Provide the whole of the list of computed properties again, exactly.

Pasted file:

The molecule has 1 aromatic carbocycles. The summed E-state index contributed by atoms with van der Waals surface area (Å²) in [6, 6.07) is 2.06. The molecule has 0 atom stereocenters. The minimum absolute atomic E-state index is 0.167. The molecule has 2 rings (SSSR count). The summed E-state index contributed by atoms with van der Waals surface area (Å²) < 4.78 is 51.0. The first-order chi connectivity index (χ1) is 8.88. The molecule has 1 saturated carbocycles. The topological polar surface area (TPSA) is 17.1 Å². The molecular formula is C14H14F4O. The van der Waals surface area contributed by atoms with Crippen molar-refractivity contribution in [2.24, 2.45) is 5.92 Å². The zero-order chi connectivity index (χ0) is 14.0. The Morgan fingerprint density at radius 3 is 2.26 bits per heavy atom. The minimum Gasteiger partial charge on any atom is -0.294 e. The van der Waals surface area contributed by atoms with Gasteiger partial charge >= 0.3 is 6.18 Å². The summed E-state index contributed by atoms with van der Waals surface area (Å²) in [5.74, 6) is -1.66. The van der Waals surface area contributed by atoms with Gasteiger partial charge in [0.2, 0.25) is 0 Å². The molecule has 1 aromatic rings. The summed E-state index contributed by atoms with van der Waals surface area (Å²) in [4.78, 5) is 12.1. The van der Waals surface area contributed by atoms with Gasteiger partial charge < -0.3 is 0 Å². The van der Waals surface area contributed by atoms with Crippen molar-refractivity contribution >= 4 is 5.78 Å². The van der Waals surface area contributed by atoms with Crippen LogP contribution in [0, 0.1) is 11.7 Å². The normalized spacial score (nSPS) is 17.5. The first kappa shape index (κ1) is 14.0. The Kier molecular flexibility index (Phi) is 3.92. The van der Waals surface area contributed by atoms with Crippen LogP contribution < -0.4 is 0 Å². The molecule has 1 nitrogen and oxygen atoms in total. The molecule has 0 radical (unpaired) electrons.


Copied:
The molecule has 1 aromatic carbocycles. The summed E-state index contributed by atoms with van der Waals surface area (Å²) in [6, 6.07) is 2.06. The molecule has 0 atom stereocenters. The minimum absolute atomic E-state index is 0.167. The molecule has 2 rings (SSSR count). The summed E-state index contributed by atoms with van der Waals surface area (Å²) < 4.78 is 51.0. The first-order chi connectivity index (χ1) is 8.88. The molecule has 1 saturated carbocycles. The topological polar surface area (TPSA) is 17.1 Å². The molecular formula is C14H14F4O. The van der Waals surface area contributed by atoms with Crippen molar-refractivity contribution in [2.24, 2.45) is 5.92 Å². The zero-order chi connectivity index (χ0) is 14.0. The Morgan fingerprint density at radius 3 is 2.26 bits per heavy atom. The minimum Gasteiger partial charge on any atom is -0.294 e. The van der Waals surface area contributed by atoms with Gasteiger partial charge >= 0.3 is 6.18 Å². The summed E-state index contributed by atoms with van der Waals surface area (Å²) in [5.74, 6) is -1.66. The van der Waals surface area contributed by atoms with Gasteiger partial charge in [0.2, 0.25) is 0 Å². The molecule has 1 aromatic rings. The summed E-state index contributed by atoms with van der Waals surface area (Å²) in [4.78, 5) is 12.1. The van der Waals surface area contributed by atoms with Gasteiger partial charge < -0.3 is 0 Å². The van der Waals surface area contributed by atoms with Crippen molar-refractivity contribution >= 4 is 5.78 Å². The van der Waals surface area contributed by atoms with Crippen LogP contribution in [0, 0.1) is 11.7 Å². The normalized spacial score (nSPS) is 17.5. The first kappa shape index (κ1) is 14.0. The Kier molecular flexibility index (Phi) is 3.92. The van der Waals surface area contributed by atoms with Crippen LogP contribution < -0.4 is 0 Å². The molecule has 1 nitrogen and oxygen atoms in total. The molecule has 0 radical (unpaired) electrons.